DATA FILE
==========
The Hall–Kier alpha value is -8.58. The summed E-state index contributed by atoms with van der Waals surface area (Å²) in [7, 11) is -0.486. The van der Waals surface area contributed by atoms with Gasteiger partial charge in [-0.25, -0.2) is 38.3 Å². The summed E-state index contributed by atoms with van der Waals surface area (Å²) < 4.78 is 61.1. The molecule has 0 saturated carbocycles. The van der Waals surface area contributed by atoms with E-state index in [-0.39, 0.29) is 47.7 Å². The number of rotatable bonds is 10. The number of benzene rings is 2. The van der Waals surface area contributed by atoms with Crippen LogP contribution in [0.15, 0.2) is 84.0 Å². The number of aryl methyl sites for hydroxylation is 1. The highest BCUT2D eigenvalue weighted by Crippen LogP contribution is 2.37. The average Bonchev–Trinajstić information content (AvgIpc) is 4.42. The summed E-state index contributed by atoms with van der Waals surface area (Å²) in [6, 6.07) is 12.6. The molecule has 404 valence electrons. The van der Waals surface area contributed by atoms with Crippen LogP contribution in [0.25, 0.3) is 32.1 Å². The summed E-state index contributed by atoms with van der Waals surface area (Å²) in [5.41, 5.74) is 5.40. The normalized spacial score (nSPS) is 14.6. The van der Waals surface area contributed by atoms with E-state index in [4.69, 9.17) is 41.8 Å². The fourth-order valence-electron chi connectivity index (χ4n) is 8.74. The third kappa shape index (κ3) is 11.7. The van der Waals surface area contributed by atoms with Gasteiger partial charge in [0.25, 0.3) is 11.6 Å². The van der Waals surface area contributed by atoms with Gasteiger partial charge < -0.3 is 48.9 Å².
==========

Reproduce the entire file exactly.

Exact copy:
The Hall–Kier alpha value is -8.58. The summed E-state index contributed by atoms with van der Waals surface area (Å²) in [7, 11) is -0.486. The van der Waals surface area contributed by atoms with Gasteiger partial charge in [-0.25, -0.2) is 38.3 Å². The summed E-state index contributed by atoms with van der Waals surface area (Å²) < 4.78 is 61.1. The molecule has 0 saturated carbocycles. The van der Waals surface area contributed by atoms with E-state index in [-0.39, 0.29) is 47.7 Å². The number of rotatable bonds is 10. The number of benzene rings is 2. The van der Waals surface area contributed by atoms with Crippen LogP contribution in [0.15, 0.2) is 84.0 Å². The number of aryl methyl sites for hydroxylation is 1. The highest BCUT2D eigenvalue weighted by Crippen LogP contribution is 2.37. The average Bonchev–Trinajstić information content (AvgIpc) is 4.42. The summed E-state index contributed by atoms with van der Waals surface area (Å²) in [6, 6.07) is 12.6. The molecule has 404 valence electrons. The van der Waals surface area contributed by atoms with Crippen LogP contribution in [0.25, 0.3) is 32.1 Å². The summed E-state index contributed by atoms with van der Waals surface area (Å²) in [5.41, 5.74) is 5.40. The normalized spacial score (nSPS) is 14.6. The van der Waals surface area contributed by atoms with E-state index in [4.69, 9.17) is 41.8 Å². The fourth-order valence-electron chi connectivity index (χ4n) is 8.74. The third kappa shape index (κ3) is 11.7. The van der Waals surface area contributed by atoms with Gasteiger partial charge in [0.25, 0.3) is 11.6 Å². The van der Waals surface area contributed by atoms with Gasteiger partial charge < -0.3 is 48.9 Å².